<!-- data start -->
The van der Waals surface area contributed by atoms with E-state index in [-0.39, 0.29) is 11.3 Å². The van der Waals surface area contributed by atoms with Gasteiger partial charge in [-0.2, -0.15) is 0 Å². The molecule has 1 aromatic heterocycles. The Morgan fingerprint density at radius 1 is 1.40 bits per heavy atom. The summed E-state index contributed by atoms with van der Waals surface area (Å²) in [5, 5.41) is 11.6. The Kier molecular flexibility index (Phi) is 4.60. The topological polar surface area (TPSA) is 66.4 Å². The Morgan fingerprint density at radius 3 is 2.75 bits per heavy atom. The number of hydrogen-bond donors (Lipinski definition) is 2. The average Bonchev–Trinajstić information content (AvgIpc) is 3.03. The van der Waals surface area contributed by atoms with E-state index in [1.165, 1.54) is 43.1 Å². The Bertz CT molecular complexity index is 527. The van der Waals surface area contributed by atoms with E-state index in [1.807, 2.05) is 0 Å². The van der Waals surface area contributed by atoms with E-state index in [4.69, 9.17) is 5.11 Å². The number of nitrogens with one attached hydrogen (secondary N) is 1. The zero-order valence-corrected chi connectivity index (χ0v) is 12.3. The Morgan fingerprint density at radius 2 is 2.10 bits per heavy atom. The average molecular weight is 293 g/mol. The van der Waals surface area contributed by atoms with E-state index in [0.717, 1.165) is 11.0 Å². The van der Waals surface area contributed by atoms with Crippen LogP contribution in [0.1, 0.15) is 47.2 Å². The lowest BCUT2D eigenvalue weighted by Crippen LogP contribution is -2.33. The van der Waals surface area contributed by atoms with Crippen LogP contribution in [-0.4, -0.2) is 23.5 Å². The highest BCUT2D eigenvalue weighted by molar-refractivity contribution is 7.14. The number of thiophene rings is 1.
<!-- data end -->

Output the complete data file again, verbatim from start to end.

The van der Waals surface area contributed by atoms with E-state index in [-0.39, 0.29) is 11.3 Å². The van der Waals surface area contributed by atoms with Gasteiger partial charge in [-0.2, -0.15) is 0 Å². The molecule has 1 aromatic heterocycles. The Morgan fingerprint density at radius 1 is 1.40 bits per heavy atom. The summed E-state index contributed by atoms with van der Waals surface area (Å²) in [5, 5.41) is 11.6. The Kier molecular flexibility index (Phi) is 4.60. The topological polar surface area (TPSA) is 66.4 Å². The Morgan fingerprint density at radius 3 is 2.75 bits per heavy atom. The number of hydrogen-bond donors (Lipinski definition) is 2. The average Bonchev–Trinajstić information content (AvgIpc) is 3.03. The van der Waals surface area contributed by atoms with E-state index in [1.165, 1.54) is 43.1 Å². The Bertz CT molecular complexity index is 527. The van der Waals surface area contributed by atoms with E-state index in [1.807, 2.05) is 0 Å². The van der Waals surface area contributed by atoms with E-state index in [4.69, 9.17) is 5.11 Å². The number of nitrogens with one attached hydrogen (secondary N) is 1. The zero-order valence-corrected chi connectivity index (χ0v) is 12.3. The Morgan fingerprint density at radius 2 is 2.10 bits per heavy atom. The average molecular weight is 293 g/mol. The van der Waals surface area contributed by atoms with E-state index in [0.717, 1.165) is 11.0 Å². The van der Waals surface area contributed by atoms with Crippen LogP contribution in [0.1, 0.15) is 47.2 Å². The lowest BCUT2D eigenvalue weighted by Crippen LogP contribution is -2.33. The van der Waals surface area contributed by atoms with Crippen LogP contribution in [-0.4, -0.2) is 23.5 Å². The highest BCUT2D eigenvalue weighted by molar-refractivity contribution is 7.14. The number of thiophene rings is 1.